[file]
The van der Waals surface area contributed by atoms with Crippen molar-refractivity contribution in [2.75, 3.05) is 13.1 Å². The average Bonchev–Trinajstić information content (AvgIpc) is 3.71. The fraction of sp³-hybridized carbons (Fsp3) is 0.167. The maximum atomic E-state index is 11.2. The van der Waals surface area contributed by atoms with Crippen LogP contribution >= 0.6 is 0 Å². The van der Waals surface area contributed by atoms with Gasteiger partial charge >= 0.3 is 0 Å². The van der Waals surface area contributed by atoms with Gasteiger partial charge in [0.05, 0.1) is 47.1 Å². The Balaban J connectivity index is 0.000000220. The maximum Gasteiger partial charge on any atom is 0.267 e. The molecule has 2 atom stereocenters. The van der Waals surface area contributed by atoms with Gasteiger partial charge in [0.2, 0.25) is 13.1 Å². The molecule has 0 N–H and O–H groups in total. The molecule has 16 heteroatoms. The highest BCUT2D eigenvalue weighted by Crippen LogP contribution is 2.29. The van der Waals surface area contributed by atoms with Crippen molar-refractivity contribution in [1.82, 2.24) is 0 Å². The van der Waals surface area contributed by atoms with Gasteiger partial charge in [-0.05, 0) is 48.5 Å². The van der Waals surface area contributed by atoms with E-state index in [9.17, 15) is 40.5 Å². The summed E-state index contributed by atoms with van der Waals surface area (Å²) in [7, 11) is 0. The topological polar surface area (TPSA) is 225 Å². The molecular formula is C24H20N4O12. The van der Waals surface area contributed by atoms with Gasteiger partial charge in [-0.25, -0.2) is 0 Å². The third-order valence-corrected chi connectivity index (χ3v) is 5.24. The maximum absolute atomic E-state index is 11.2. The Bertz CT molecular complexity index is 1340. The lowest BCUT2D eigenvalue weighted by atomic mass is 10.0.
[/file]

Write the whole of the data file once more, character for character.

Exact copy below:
The van der Waals surface area contributed by atoms with Crippen molar-refractivity contribution in [2.75, 3.05) is 13.1 Å². The average Bonchev–Trinajstić information content (AvgIpc) is 3.71. The fraction of sp³-hybridized carbons (Fsp3) is 0.167. The maximum atomic E-state index is 11.2. The van der Waals surface area contributed by atoms with Crippen LogP contribution >= 0.6 is 0 Å². The van der Waals surface area contributed by atoms with Gasteiger partial charge >= 0.3 is 0 Å². The van der Waals surface area contributed by atoms with Gasteiger partial charge in [0.05, 0.1) is 47.1 Å². The Balaban J connectivity index is 0.000000220. The maximum Gasteiger partial charge on any atom is 0.267 e. The molecule has 2 atom stereocenters. The van der Waals surface area contributed by atoms with Gasteiger partial charge in [0.2, 0.25) is 13.1 Å². The molecule has 0 N–H and O–H groups in total. The molecule has 16 heteroatoms. The highest BCUT2D eigenvalue weighted by Crippen LogP contribution is 2.29. The van der Waals surface area contributed by atoms with Crippen molar-refractivity contribution in [1.82, 2.24) is 0 Å². The van der Waals surface area contributed by atoms with Gasteiger partial charge in [-0.05, 0) is 48.5 Å². The van der Waals surface area contributed by atoms with E-state index in [9.17, 15) is 40.5 Å². The summed E-state index contributed by atoms with van der Waals surface area (Å²) in [7, 11) is 0. The topological polar surface area (TPSA) is 225 Å². The molecular formula is C24H20N4O12. The van der Waals surface area contributed by atoms with Gasteiger partial charge in [-0.25, -0.2) is 0 Å². The third-order valence-corrected chi connectivity index (χ3v) is 5.24. The maximum absolute atomic E-state index is 11.2. The Bertz CT molecular complexity index is 1340. The lowest BCUT2D eigenvalue weighted by atomic mass is 10.0.